Bureau of the Centre for the Study of Surrealism and its Legacy, 2005:
Tate Thames Dig, 1999:
In another exhibition I saw at the gallery was: itself Collection The Upset Buck
Among others I found a painting of Francis Alÿs, one of the artists I mention in my Research Paper.
This display of works by 28 major artists examines how we project our identity through our appearances and consumer choices, ultimately shaping our sense of self in relation to society.
A small painting hangs on a yellow patterned wall. The canvas is only half rolled out on its stretcher, and a dog, an upturned chair and a spilt bucket are visible. This enigmatic work by Francis Alÿs (b. 1959, Belgium) lends its title to the exhibition, which considers the question what do our possessions say about us?
Artists are in a unique position to prompt us to reconsider the use and value of objects. Alÿs examines and disrupts the conventions of domestic decoration and decorum, while Rayyane Tabet (b. 1983, Lebanon) takes a simple yet significant object, a suitcase, which he encases in concrete for posterity.
Margate gallery tour
Turner Contemporary a really nice museum almost on the beach. They had a collective exhibition based on the inspiration of TS. Elliot’s Waste Land. It was an interesting curated collection, but we had very short time at the gallery, therefore I decided to take photos of first impression/attention according to my own work.
I have briefly been studied Ana Mendieta, nice to see a video of her here.
I had briefly been studied Ana Mendieta, nice to see her here.
Like Turner Contemporary had other galleries and studios embraced T.S. Elliot poems “The WasteLand”.
Hantverk Found Gallery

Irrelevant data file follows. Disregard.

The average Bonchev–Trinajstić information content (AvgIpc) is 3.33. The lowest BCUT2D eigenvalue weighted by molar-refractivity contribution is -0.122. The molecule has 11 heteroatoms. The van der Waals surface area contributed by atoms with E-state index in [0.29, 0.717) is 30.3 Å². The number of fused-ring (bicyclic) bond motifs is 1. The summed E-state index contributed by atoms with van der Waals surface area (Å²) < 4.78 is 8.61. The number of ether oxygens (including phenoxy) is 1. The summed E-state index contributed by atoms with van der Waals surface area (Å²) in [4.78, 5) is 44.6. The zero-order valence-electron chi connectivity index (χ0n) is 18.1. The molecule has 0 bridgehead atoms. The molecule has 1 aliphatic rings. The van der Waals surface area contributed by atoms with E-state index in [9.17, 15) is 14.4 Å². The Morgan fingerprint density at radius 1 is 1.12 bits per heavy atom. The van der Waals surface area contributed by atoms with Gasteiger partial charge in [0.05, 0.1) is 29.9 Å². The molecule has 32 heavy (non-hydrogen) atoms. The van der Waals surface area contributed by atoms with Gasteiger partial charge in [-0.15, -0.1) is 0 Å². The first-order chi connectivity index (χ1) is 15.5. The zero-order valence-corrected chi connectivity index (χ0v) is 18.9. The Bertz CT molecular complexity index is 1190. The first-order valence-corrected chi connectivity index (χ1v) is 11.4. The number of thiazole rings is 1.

Exhibition Eye of the Needle by Tim Meacham
Staff and students from UCA Canterbury used the artist book to explore The Waste Land.
This sequence reminded me of some of my former motion graphic design solutions. I got indirect inspired by my self 🙂
Lombard St. Gallery, From Wasteland to Wasteland
This exhibition is part of an ongoing project by this collective of five artists, who have been given unique access to Crater site to inspire their work.
Workshop: Virtual Reality, Augmented Reality and Mixed Reality
I had signed into the workshop to get more insight of AR and MR.
Terry and Patrick made a nice introduction of VR, AR and MR. They talked about the overall possibilities; VR: you go into a new world where AR and MR are in your world.
They also showed gadget and equipment.
We tried Microsoft HoloLens. It was amazing to see the high resolution and quality in HoloLens. I didn’t try navigating through gestures.
I tried Tilt Brush once before; it is incredible to stay inside your drawing, but because of the limitation of brushes, the result is pretty much the same. I guess that it is possible to work with self-created brushes.
Patrick demonstrated a 360 camera Richo Theta and talked about ODG (American smartglasses).
Terry presented his Master project, which I saw last summer. It was an MR project; video projection, 3D printed sculpture and HoloLens view with sound.